Economist Warns against Blaming China Yuan Revaluation 'Won't Allow the Americans to Export More Goods'
American politicians are calling for China to revalue its currency to help out troubled US exporters. But in an interview with SPIEGEL, a leading German economist has warned that America first needs to make products that people want to buy.
SPIEGEL: China's currency reserves have grown to a breathtaking $2.65 trillion (1.9 trillion) and the imbalance in world trade is growing larger all the time. Can a revaluation of the yuan, as the US is calling for, halt this trend?
Rolf Langhammer: It would be welcome -- and also in China's own interest -- if the yuan exchange rate was more flexible than it has been up to now. China's recent moves in that direction (i.e. the small revaluation since June) are far from sufficient. I would caution against overblown expectations, though. It would hardly be possible to eliminate the global imbalance in that way.
SPIEGEL: Why not?
Langhammer: A weak dollar won't automatically allow the Americans to export more goods. We shouldn't be under any illusions about that. In many cases, companies that are based in the US can't survive on the global market because they don't have innovative products or the qualified workforce required to develop them.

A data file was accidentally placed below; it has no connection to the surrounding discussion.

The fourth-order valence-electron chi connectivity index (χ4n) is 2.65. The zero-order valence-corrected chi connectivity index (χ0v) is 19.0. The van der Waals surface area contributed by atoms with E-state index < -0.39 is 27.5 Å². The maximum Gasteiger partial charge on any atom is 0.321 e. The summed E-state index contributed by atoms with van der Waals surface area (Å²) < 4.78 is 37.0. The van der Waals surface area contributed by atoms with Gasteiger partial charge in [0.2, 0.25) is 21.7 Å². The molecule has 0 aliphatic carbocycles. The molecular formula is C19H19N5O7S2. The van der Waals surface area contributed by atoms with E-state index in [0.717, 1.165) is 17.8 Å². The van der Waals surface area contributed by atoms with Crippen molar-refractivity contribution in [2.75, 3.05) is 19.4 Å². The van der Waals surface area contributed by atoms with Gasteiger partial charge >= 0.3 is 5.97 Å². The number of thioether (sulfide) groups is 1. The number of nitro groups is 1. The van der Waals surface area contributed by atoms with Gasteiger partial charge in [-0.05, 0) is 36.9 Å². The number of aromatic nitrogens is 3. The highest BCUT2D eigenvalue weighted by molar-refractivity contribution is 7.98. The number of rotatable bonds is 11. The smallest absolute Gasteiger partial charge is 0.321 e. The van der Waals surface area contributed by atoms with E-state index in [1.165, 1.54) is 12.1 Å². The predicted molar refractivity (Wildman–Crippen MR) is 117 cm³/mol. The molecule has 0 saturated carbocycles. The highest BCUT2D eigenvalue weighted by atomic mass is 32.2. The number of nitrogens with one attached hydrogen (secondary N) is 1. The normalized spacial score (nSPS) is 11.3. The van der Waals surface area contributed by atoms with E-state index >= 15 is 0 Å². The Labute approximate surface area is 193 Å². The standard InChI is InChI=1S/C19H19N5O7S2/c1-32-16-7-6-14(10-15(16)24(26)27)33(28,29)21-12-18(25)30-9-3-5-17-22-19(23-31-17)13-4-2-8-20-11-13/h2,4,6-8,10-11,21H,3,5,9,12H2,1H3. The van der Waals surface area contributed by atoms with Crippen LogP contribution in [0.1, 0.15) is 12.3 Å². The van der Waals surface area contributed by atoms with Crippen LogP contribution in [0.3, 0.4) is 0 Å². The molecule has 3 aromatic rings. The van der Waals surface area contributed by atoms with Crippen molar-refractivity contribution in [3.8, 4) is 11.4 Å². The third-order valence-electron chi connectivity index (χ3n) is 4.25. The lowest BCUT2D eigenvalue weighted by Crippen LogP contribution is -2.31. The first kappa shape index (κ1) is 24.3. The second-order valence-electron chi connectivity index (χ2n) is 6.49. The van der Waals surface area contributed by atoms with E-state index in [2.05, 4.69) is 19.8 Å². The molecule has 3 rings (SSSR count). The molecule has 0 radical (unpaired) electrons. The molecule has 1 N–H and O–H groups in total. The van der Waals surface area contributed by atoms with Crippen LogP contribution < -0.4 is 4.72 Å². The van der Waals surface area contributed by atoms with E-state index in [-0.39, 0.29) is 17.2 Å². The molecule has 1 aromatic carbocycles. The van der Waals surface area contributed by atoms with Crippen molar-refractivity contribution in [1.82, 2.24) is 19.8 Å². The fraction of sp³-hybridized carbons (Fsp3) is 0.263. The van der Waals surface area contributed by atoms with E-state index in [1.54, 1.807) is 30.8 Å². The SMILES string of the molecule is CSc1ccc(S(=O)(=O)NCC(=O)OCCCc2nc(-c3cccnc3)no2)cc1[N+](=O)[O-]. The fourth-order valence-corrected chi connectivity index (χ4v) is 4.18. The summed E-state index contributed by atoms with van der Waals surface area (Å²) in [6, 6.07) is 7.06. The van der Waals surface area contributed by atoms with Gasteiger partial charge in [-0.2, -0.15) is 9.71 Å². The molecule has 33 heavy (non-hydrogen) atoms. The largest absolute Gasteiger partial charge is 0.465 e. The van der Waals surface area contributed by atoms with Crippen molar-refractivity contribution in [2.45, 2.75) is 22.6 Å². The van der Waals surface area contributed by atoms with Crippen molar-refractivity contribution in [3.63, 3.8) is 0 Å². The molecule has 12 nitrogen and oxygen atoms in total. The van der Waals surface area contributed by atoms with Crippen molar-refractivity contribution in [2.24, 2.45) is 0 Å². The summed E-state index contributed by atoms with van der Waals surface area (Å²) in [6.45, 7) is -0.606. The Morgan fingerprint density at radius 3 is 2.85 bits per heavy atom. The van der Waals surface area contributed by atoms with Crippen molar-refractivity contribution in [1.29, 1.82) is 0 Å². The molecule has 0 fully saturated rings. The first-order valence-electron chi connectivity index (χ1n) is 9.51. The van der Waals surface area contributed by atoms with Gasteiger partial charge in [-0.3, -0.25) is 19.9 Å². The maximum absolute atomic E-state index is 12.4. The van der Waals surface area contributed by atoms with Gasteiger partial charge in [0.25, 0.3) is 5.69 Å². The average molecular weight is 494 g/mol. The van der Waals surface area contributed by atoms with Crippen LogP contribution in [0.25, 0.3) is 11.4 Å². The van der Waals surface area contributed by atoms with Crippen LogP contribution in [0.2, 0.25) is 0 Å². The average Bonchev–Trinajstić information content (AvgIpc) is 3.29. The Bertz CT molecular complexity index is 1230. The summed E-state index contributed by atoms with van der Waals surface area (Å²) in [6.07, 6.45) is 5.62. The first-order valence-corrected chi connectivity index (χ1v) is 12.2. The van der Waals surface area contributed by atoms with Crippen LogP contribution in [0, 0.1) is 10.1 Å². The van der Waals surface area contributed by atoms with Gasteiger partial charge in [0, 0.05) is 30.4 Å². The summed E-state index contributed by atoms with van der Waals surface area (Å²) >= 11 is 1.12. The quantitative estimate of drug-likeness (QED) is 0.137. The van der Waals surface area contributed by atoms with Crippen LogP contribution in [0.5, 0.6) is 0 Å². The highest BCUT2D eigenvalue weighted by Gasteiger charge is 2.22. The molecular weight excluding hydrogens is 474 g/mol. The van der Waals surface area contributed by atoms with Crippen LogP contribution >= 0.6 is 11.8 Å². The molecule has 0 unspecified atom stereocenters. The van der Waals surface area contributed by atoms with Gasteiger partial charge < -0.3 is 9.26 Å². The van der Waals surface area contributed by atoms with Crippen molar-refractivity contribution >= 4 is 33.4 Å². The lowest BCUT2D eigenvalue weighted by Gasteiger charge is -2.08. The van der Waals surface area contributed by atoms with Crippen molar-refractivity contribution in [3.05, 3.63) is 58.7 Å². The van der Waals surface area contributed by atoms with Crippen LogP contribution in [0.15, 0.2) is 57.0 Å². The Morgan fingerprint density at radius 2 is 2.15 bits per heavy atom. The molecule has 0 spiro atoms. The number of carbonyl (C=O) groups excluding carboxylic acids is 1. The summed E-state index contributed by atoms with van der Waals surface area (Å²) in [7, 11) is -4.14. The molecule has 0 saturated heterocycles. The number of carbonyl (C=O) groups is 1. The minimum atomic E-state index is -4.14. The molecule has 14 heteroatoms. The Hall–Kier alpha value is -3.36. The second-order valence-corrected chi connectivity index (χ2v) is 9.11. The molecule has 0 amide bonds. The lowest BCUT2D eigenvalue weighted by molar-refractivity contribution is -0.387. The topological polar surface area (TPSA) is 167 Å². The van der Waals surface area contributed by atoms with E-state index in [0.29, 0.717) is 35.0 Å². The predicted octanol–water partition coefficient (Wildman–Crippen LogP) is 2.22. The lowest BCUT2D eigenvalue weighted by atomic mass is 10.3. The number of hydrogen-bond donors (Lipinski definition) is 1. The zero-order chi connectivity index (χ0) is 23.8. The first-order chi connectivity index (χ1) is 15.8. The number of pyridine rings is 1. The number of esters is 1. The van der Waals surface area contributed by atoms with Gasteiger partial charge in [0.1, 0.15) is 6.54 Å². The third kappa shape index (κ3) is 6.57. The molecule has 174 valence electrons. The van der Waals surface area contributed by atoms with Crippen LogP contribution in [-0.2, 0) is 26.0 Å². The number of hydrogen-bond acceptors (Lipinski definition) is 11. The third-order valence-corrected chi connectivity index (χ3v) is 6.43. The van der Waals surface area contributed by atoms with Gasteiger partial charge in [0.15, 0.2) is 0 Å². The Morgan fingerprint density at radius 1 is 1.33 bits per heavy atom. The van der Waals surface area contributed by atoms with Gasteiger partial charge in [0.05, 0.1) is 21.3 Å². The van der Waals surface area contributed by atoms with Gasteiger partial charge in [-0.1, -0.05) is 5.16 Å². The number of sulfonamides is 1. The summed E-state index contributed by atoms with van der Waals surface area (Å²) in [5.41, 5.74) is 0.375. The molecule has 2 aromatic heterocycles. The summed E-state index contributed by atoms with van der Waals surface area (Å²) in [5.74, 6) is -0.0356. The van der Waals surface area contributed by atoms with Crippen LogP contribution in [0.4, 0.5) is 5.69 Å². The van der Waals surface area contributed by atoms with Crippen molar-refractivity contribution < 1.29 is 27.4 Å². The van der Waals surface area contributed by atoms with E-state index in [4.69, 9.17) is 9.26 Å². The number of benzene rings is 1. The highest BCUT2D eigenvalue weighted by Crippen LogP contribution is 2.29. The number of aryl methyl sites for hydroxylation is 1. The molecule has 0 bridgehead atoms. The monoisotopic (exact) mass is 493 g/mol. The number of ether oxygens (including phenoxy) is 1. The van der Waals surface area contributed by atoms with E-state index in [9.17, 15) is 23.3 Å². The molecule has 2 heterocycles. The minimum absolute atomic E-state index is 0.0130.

SPIEGEL: Are interventions in exchange rates even capable of eliminating global imbalances?
Langhammer: When China allowed the yuan to gradually appreciate by some 20 percent between 2005 and 2008, there were no signs that this helped US businesses on the global market. The crucial thing is that a country must be well positioned with the range of goods that it wants to export. The US is still lagging well behind in that respect.
SPIEGEL: As opposed to German industry?
Langhammer: Definitely. Germany produces high quality goods that, to a certain extent, are independent of international price competition. To put it bluntly, people outside the European Union who buy a luxury German car or a machine tool don't make that decision based on the exchange rate.
Interview conducted by Alexander Jung.